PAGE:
Metalwork: Technology, Value, Reception

From works of ancient mythography (Hesiod’s Works and Days) to modern archaeology (Thomsen’s Three-Age system), metals have long been considered a central feature of human culture. Metalwork is a meeting point of art, science, technology, and industry, with origins spanning multiple geographies and civilizations. The beginning of metalwork technology is found in the ability to smelt metal ores from binding rocks found in the earth. Gold, silver, copper, iron, tin, and lead are all natural resources whose extraction can have devastating effects on the natural environment, and is often regarded as a prime example of human industrialization. From the earth to the finalized object, from the metalworker’s workshop to the market, from the temple’s treasury to the bank, this course explores the meaning and materiality of metals in the widest possible sense—the functional possibilities they afford as artifacts, the technological demands they impose as resources, and the constructions of value they have underpinned in different systems of exchange and morality. Our discussions are based on case studies from a wide range of archaeological, historical, and technological settings, drawing on the significance and cultural meaning of the materials, technologies of making, and the finite object in any given culture. We will examine the extended life-cycles of metals from their initial sourcing and processing in quarries and workshops to their circulation and use as functional items or luxury craft to their curation, display, reception, and degradation, as votive objects or museum pieces. The course will include visits to institutions devoted to the collection, preservation, and commercial transaction of metals and metal objects.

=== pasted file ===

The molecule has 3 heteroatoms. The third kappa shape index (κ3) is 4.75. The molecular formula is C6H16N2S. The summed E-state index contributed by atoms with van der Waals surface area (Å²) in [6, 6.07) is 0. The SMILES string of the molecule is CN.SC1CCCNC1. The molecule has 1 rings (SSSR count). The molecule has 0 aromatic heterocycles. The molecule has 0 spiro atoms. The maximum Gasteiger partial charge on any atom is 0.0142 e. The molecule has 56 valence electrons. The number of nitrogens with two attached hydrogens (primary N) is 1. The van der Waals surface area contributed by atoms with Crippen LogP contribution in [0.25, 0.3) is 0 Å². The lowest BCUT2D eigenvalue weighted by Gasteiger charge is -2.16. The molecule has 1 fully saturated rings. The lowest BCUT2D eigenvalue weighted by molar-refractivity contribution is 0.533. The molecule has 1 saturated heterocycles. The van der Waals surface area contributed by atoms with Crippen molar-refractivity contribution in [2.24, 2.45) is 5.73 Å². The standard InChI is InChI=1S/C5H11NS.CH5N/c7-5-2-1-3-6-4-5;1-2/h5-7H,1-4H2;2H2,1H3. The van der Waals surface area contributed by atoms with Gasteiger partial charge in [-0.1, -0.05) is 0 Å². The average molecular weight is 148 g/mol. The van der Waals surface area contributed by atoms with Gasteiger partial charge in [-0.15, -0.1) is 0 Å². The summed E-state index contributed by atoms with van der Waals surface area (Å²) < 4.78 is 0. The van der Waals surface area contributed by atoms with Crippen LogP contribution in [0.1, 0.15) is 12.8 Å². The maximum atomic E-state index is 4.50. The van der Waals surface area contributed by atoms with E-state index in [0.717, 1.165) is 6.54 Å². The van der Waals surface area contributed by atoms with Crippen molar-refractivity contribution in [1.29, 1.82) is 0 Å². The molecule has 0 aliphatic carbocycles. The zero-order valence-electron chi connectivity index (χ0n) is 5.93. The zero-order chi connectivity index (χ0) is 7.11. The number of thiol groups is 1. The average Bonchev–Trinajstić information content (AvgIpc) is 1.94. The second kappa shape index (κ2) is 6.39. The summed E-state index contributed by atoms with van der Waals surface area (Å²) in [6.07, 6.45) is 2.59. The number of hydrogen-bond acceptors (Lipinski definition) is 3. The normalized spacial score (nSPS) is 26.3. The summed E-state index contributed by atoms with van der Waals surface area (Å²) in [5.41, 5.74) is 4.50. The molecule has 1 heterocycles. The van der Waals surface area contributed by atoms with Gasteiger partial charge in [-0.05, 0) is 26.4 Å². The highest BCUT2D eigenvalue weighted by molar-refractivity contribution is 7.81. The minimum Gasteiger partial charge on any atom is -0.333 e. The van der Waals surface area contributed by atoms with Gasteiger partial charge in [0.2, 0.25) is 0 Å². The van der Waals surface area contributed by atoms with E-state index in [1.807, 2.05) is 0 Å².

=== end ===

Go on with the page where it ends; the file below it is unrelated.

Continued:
3 credits. Satisfies the pre-1800 requirement.